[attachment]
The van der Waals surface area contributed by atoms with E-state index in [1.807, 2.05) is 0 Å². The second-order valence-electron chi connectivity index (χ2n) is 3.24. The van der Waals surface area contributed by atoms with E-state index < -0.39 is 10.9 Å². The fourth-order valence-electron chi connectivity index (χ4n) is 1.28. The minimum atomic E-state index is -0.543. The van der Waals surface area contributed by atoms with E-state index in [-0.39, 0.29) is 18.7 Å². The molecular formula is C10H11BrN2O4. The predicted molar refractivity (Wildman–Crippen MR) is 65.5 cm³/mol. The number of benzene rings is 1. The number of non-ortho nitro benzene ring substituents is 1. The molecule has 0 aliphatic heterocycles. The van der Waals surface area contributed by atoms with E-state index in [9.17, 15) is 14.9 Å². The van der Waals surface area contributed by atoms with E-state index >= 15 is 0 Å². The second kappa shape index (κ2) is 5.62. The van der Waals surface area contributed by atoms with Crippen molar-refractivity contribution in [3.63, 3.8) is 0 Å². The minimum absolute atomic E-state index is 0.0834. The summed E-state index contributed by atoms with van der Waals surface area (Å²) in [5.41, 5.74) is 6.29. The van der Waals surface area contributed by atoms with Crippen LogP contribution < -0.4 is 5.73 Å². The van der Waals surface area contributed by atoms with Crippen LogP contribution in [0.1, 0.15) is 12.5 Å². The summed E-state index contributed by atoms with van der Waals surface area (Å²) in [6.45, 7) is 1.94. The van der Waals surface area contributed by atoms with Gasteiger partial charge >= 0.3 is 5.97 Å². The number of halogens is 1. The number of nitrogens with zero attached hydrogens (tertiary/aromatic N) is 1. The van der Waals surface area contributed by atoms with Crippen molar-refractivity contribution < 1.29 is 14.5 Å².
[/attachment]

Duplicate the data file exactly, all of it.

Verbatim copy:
The van der Waals surface area contributed by atoms with E-state index in [1.807, 2.05) is 0 Å². The second-order valence-electron chi connectivity index (χ2n) is 3.24. The van der Waals surface area contributed by atoms with E-state index < -0.39 is 10.9 Å². The fourth-order valence-electron chi connectivity index (χ4n) is 1.28. The minimum atomic E-state index is -0.543. The van der Waals surface area contributed by atoms with E-state index in [-0.39, 0.29) is 18.7 Å². The molecular formula is C10H11BrN2O4. The predicted molar refractivity (Wildman–Crippen MR) is 65.5 cm³/mol. The number of benzene rings is 1. The number of non-ortho nitro benzene ring substituents is 1. The molecule has 0 aliphatic heterocycles. The van der Waals surface area contributed by atoms with E-state index in [9.17, 15) is 14.9 Å². The van der Waals surface area contributed by atoms with E-state index >= 15 is 0 Å². The second kappa shape index (κ2) is 5.62. The van der Waals surface area contributed by atoms with Crippen molar-refractivity contribution in [3.63, 3.8) is 0 Å². The minimum absolute atomic E-state index is 0.0834. The summed E-state index contributed by atoms with van der Waals surface area (Å²) in [5.41, 5.74) is 6.29. The van der Waals surface area contributed by atoms with Crippen LogP contribution < -0.4 is 5.73 Å². The van der Waals surface area contributed by atoms with Crippen LogP contribution in [0.1, 0.15) is 12.5 Å². The summed E-state index contributed by atoms with van der Waals surface area (Å²) in [6.45, 7) is 1.94. The van der Waals surface area contributed by atoms with Gasteiger partial charge >= 0.3 is 5.97 Å². The number of halogens is 1. The number of nitrogens with zero attached hydrogens (tertiary/aromatic N) is 1. The van der Waals surface area contributed by atoms with Crippen molar-refractivity contribution < 1.29 is 14.5 Å².